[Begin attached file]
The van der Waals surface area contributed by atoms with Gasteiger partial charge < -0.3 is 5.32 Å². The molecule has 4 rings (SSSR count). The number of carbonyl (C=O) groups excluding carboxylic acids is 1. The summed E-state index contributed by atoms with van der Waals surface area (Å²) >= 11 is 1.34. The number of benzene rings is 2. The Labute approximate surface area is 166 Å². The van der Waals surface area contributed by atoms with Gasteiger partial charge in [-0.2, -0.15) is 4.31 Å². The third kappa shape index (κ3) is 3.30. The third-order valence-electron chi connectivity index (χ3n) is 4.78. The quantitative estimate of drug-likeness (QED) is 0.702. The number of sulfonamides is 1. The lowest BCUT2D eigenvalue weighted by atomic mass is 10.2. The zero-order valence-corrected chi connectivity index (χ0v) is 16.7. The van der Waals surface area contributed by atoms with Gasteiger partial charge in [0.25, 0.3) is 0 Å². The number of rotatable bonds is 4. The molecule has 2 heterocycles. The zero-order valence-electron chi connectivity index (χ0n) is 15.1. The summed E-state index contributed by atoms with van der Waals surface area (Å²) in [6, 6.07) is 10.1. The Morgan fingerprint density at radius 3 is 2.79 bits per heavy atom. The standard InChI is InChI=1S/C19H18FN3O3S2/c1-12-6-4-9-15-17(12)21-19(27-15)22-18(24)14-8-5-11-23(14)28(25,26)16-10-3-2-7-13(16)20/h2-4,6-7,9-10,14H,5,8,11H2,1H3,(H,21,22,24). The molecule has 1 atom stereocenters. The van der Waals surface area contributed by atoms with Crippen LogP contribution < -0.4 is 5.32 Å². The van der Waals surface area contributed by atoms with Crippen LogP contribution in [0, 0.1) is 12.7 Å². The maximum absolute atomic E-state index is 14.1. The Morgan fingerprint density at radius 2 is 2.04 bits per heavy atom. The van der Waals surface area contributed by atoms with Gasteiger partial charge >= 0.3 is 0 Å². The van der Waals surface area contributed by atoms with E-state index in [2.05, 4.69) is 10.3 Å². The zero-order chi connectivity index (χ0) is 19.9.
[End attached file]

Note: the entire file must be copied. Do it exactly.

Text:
The van der Waals surface area contributed by atoms with Gasteiger partial charge < -0.3 is 5.32 Å². The molecule has 4 rings (SSSR count). The number of carbonyl (C=O) groups excluding carboxylic acids is 1. The summed E-state index contributed by atoms with van der Waals surface area (Å²) >= 11 is 1.34. The number of benzene rings is 2. The Labute approximate surface area is 166 Å². The van der Waals surface area contributed by atoms with Gasteiger partial charge in [-0.2, -0.15) is 4.31 Å². The third kappa shape index (κ3) is 3.30. The third-order valence-electron chi connectivity index (χ3n) is 4.78. The quantitative estimate of drug-likeness (QED) is 0.702. The number of sulfonamides is 1. The lowest BCUT2D eigenvalue weighted by atomic mass is 10.2. The zero-order valence-corrected chi connectivity index (χ0v) is 16.7. The van der Waals surface area contributed by atoms with Gasteiger partial charge in [0.25, 0.3) is 0 Å². The number of rotatable bonds is 4. The molecule has 2 heterocycles. The zero-order valence-electron chi connectivity index (χ0n) is 15.1. The summed E-state index contributed by atoms with van der Waals surface area (Å²) in [6, 6.07) is 10.1. The Morgan fingerprint density at radius 3 is 2.79 bits per heavy atom. The standard InChI is InChI=1S/C19H18FN3O3S2/c1-12-6-4-9-15-17(12)21-19(27-15)22-18(24)14-8-5-11-23(14)28(25,26)16-10-3-2-7-13(16)20/h2-4,6-7,9-10,14H,5,8,11H2,1H3,(H,21,22,24). The molecule has 1 atom stereocenters. The van der Waals surface area contributed by atoms with Crippen LogP contribution < -0.4 is 5.32 Å². The van der Waals surface area contributed by atoms with Crippen LogP contribution in [0, 0.1) is 12.7 Å². The maximum absolute atomic E-state index is 14.1. The Morgan fingerprint density at radius 2 is 2.04 bits per heavy atom. The van der Waals surface area contributed by atoms with Gasteiger partial charge >= 0.3 is 0 Å². The van der Waals surface area contributed by atoms with E-state index in [2.05, 4.69) is 10.3 Å². The zero-order chi connectivity index (χ0) is 19.9.